Making public schools work
Charters are great, but the quality of public schools is what really matters
The White House website quotes President Obama as being committed to “providing every child access to a complete and competitive education, from cradle through career.” He believes “investment in education must be accompanied by reform and innovation” and supports “the expansion of high-quality charter schools.”
I hope someone makes sure Owen’s and Juliet’s parents hear about the president’s commitment. One year, Owen, a first-grader, waited at the front gate the morning before the first day of school. Juliet showed up, along with other students, the Monday after the first week of school.
In an ideal world, all parents would be like Ruby’s father, a farm worker who at his sixth-grade daughter’s parent/teacher conference said, “My daughter is not going to pick vegetables in any man’s field. Ruby’s going to college. She’s going to be a doctor. I’ve bought her a desk and a dictionary. Please, tell me what else I can do.”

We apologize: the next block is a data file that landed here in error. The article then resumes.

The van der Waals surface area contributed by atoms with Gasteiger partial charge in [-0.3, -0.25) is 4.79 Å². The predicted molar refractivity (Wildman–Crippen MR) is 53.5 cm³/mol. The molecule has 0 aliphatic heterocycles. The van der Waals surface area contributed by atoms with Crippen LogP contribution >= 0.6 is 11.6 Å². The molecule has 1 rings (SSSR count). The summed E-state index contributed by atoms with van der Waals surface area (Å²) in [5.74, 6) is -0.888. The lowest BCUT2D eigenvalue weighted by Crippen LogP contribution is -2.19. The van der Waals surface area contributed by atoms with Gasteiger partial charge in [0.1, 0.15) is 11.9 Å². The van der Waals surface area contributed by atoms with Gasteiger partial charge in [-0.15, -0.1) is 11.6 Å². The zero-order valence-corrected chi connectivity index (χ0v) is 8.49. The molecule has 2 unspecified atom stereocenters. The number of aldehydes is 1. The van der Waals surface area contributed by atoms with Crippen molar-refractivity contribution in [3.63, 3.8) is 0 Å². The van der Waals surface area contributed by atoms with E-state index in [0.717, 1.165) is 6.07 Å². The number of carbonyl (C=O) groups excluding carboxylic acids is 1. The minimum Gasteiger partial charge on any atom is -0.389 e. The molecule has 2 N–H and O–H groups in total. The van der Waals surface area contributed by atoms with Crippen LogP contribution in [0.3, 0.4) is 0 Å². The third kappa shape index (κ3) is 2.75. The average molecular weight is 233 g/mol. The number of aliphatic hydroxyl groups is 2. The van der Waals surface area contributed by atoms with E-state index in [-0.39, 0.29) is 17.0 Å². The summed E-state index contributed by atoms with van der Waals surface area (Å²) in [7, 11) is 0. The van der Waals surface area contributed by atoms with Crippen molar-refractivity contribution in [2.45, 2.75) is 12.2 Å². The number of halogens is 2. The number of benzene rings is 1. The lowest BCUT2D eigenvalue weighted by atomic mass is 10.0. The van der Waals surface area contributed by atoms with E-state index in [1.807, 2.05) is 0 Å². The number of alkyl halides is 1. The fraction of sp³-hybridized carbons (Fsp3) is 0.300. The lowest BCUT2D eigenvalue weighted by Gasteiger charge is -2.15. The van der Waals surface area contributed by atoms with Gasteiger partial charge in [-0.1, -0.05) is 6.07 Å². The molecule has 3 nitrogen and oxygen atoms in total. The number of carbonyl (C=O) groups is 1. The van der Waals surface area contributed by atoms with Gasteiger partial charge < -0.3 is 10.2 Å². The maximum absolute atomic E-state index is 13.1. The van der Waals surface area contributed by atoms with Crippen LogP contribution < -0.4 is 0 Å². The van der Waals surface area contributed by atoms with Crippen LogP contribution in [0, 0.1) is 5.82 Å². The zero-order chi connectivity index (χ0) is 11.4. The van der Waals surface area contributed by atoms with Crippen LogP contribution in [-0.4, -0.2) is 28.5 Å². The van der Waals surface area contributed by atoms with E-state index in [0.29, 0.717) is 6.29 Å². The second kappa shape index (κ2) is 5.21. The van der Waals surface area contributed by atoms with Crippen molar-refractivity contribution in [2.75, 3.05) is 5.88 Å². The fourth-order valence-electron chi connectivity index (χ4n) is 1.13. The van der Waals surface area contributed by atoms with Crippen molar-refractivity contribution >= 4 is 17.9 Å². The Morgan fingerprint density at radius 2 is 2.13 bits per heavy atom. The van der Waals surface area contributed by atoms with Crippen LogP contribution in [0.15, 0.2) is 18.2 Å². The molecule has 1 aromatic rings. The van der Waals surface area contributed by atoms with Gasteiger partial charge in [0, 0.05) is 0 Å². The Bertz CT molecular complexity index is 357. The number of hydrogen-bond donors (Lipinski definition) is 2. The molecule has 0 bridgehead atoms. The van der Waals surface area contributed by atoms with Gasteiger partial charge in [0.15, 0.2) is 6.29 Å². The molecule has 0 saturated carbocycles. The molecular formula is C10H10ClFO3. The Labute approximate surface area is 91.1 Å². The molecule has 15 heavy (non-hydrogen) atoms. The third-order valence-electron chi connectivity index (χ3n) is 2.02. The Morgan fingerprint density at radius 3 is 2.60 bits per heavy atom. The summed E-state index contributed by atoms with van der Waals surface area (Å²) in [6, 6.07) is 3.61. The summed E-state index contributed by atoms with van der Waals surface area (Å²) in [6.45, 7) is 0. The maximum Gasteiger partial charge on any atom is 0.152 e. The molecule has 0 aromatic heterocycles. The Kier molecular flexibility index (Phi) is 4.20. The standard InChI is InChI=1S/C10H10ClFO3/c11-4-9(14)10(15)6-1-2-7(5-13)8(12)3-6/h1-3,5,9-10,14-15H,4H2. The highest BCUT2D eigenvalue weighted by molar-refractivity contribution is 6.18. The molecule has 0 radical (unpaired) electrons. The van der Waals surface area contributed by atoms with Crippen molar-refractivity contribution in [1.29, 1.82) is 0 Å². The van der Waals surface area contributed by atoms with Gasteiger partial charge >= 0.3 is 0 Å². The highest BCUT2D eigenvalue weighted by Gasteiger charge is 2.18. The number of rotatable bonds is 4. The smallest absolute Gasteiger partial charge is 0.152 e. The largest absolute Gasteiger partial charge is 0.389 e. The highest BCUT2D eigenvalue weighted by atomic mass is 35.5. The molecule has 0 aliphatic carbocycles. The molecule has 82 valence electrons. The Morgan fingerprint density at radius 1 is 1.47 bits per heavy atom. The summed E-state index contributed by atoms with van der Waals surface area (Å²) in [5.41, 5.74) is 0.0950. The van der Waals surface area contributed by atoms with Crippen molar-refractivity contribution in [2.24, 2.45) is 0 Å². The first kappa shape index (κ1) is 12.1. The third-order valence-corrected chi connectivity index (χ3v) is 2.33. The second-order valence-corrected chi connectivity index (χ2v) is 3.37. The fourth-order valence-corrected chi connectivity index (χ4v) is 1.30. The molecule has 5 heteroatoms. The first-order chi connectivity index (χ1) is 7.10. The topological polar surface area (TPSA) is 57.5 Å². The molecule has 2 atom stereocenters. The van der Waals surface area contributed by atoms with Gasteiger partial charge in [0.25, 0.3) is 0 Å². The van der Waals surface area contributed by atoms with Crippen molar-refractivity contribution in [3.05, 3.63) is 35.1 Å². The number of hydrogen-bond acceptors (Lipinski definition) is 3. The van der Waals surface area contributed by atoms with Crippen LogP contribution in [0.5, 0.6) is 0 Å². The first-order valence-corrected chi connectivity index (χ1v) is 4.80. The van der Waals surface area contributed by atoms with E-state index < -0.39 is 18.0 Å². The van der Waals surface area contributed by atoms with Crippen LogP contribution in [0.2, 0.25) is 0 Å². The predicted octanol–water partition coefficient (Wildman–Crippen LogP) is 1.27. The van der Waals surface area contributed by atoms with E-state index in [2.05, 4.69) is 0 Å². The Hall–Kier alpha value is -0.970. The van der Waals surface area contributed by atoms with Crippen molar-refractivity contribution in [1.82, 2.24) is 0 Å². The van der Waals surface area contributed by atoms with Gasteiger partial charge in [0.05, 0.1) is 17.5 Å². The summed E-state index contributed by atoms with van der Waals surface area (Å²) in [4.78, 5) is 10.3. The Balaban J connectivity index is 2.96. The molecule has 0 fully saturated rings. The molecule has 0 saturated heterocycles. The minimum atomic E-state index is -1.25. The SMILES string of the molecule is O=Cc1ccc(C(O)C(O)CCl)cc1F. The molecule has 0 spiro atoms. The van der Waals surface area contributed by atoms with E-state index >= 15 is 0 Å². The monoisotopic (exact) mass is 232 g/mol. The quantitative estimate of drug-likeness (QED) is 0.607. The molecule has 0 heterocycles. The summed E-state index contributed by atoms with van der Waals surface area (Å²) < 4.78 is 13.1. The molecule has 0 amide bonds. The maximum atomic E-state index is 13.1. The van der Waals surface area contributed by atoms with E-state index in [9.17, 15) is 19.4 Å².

In 30 years in the public school system I’ve seen far too many children who don’t live in an ideal world. Whatever the cause, and the causes are numerous, many of their parents do not participate in the educational process. They don’t investigate educational opportunities offered in the school district; they come to the nearest neighborhood school and sign up.
“High-quality charter schools” are not going to help these children. The very nature of “choice” separates children who have involved parents—even to the minimal degree of making a choice and signing a registration form—from those who do not.
Charter schools have come to represent the best in the educational-reform movement, where content transcends testing, where a clear mission and a spirit of innovation promote a passion for learning. Public schools must reclaim that function so that all children benefit from an “investment in education É accompanied by reform and innovation.”
We may like to believe we live in a meritocracy, in a land of equal opportunity, but we cannot disregard the children who start out so far behind that the odds are they’ll never catch up. As long as even some parents aren’t aware of the date school begins, our government funds and community focus need to be directed to creating a vibrant and vigorous public school system that serves every single child.
End note: Ruby attended UC Davis and is now a doctor.